Scam warning over tsunami disaster
A SICK scam designed to trick caring people out of money has become the latest con to stem from the tsunami disaster in Asia.An email claiming to be from a man who has lost both of his parents in the disaster was sent to the Evening Star this week.
A SICK scam designed to trick caring people out of money has become the latest con to stem from the tsunami disaster in Asia.
An email claiming to be from a man who has lost both of his parents in the disaster was sent to the Evening Star this week. In the email, the man, who calls himself Marco Nula, claims his parents lived in the Bande Aceh province of Indonesia.
The region is one of the worst hit by the tsunami and entire villages have been wiped out.
The email then claims both parents are of Dutch heritage as a result of colonial times and had a vast sum of money in a Dutch bank.
It asks for the recipients personal details and address and if they will help recover the money in exchange for a percentage of it.
But Jill Korwin, of Suffolk Trading Standards said it is an "out and out con" and advised anyone who receives it should delete it straight away.
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She said: "On first impressions it looks like a version of the Nigerian scam we are all familiar with.
"If it is indeed a con then it is nothing more than a cruel trick.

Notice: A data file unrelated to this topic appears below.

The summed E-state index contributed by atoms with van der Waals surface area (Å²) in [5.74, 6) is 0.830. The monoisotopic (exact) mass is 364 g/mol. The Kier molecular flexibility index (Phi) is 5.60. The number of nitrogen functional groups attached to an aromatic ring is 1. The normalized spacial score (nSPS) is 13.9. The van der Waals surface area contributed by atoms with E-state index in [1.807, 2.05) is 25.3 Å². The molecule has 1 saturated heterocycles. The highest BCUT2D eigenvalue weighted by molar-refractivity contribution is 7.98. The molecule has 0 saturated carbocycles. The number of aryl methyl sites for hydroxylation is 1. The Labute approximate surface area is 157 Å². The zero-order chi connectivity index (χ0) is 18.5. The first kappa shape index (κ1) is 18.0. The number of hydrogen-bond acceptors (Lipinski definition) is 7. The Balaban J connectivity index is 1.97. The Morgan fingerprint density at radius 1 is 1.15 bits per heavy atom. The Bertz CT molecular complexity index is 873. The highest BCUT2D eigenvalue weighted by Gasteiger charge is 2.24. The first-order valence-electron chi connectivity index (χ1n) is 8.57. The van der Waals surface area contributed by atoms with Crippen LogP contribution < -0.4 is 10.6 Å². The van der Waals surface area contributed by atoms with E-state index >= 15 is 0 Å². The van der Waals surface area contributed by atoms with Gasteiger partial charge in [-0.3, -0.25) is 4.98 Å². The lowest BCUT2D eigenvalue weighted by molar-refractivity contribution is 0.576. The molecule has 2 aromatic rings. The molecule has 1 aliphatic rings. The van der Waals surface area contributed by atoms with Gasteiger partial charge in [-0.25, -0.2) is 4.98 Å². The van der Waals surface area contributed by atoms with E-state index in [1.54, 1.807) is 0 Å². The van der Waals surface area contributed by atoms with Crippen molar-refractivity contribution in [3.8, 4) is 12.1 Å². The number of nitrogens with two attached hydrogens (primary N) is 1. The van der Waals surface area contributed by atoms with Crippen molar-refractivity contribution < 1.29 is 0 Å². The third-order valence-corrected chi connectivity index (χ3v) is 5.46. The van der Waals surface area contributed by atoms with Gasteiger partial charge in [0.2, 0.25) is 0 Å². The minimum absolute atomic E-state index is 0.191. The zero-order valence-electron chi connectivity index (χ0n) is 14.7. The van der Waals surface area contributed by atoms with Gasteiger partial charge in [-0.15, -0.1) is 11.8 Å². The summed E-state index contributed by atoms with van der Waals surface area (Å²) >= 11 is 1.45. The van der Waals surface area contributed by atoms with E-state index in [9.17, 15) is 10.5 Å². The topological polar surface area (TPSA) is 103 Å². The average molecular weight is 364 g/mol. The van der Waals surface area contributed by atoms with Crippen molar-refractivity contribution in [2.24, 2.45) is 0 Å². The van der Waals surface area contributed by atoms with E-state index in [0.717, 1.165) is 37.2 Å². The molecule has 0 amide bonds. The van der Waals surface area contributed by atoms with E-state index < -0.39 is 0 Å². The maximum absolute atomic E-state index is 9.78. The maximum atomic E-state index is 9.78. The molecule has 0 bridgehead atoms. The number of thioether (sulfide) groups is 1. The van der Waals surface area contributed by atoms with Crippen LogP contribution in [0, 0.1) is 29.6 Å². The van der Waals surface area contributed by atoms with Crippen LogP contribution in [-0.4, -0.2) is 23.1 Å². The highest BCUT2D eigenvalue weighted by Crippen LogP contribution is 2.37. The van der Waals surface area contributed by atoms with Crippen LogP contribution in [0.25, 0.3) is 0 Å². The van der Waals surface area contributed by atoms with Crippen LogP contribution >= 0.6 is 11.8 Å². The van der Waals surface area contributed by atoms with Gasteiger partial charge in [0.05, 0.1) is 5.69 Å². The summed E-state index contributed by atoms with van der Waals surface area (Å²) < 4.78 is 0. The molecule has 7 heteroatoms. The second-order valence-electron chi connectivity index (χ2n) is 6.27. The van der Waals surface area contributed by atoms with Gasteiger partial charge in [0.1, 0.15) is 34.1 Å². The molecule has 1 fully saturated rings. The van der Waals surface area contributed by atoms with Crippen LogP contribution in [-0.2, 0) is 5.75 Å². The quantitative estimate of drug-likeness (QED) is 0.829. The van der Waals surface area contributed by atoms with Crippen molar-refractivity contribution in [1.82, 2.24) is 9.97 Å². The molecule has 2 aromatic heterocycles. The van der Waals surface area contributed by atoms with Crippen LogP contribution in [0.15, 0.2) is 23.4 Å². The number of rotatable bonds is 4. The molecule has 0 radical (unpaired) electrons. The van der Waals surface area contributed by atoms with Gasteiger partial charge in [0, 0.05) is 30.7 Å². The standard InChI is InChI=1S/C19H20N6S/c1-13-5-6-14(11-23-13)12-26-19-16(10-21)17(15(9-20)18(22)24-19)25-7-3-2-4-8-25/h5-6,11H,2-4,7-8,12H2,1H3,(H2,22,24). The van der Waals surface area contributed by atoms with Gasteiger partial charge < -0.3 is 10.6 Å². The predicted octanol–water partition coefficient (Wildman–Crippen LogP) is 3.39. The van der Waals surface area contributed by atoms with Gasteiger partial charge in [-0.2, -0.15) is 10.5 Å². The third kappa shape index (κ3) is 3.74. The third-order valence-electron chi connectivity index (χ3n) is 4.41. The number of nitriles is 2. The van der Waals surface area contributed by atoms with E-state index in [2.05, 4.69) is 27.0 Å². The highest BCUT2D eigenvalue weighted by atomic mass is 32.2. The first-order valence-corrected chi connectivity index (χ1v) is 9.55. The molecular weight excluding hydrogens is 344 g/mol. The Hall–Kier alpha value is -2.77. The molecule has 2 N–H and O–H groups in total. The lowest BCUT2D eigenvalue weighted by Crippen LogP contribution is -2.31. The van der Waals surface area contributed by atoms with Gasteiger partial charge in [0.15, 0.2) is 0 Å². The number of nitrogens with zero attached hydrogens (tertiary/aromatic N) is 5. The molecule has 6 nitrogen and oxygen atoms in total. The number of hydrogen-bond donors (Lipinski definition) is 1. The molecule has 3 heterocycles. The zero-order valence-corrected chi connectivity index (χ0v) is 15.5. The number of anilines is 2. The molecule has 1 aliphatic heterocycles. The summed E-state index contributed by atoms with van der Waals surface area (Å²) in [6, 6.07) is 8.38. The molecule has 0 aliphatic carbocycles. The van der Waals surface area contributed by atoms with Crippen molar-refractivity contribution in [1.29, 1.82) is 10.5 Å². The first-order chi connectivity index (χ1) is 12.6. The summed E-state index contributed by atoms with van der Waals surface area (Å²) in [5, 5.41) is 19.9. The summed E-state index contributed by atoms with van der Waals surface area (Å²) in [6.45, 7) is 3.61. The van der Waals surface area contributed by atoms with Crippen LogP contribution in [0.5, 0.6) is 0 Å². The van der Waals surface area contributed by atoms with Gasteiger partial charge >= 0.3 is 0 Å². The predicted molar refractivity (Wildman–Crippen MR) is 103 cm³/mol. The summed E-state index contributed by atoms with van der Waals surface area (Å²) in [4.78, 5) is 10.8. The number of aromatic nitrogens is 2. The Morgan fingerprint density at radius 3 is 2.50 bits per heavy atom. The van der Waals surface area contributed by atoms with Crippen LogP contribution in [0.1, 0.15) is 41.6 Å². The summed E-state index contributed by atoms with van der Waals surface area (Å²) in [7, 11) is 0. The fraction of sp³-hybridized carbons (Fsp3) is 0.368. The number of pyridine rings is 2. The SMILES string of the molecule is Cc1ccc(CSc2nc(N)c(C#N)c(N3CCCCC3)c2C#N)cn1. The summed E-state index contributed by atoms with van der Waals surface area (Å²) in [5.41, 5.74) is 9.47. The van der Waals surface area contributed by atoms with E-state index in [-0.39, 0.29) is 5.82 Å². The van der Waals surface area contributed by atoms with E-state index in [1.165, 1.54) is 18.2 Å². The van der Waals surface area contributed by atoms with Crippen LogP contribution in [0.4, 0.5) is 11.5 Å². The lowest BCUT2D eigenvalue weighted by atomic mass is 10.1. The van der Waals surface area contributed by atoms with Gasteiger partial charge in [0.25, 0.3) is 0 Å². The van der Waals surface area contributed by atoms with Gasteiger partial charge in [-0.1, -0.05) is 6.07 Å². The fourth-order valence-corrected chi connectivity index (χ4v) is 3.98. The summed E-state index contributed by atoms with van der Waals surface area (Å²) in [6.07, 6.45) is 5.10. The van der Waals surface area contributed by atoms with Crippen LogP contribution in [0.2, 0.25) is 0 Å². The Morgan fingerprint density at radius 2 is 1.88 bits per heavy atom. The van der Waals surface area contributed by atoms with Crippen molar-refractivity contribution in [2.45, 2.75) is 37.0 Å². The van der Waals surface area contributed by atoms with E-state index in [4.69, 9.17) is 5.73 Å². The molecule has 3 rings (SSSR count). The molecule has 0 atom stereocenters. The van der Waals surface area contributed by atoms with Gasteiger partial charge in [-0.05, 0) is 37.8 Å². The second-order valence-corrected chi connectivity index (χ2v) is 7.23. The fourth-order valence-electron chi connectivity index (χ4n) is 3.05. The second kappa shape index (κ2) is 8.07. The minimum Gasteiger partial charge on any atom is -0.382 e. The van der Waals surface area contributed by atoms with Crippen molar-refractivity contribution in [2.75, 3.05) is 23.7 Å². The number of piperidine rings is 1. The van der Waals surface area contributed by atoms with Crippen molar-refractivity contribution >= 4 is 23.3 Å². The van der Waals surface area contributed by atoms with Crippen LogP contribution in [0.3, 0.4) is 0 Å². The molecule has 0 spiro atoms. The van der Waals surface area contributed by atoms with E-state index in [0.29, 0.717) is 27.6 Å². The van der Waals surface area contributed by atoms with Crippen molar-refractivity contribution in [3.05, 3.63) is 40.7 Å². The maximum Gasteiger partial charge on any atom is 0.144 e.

"It is cleverly designed to prey on both our generosity and our desire to help the victims of the tsunami.
"Conmen and hoaxers are always the first to take advantage of the suffering of others and the generosity of the public and they have no scruples in turning a worldwide disaster to their own profit.
"The best advice from trading standards is to delete this message."
Ms Korwin advised anyone who wanted to contribute to the aid effort could donate through the official Disasters Emergency Committee website or helpline.
Anyone who does receive this or another other similar email can contact Trading Standards on 01473 584358.
HELPLINE: 0870 60 60 900
Essex Police yesterday issued warnings about bogus charity collectors who claimed to be raising money for the disaster appeal.
Fake collection envelopes had been left at some homes in Colchester and two men were helping police with their enquiries.
Have you been targeted by bogus charity workers? Write in to Your Letters, Evening Star, 30 Lower Brook Street, Ipswich, IP4 1AN or e-mail firstname.lastname@example.org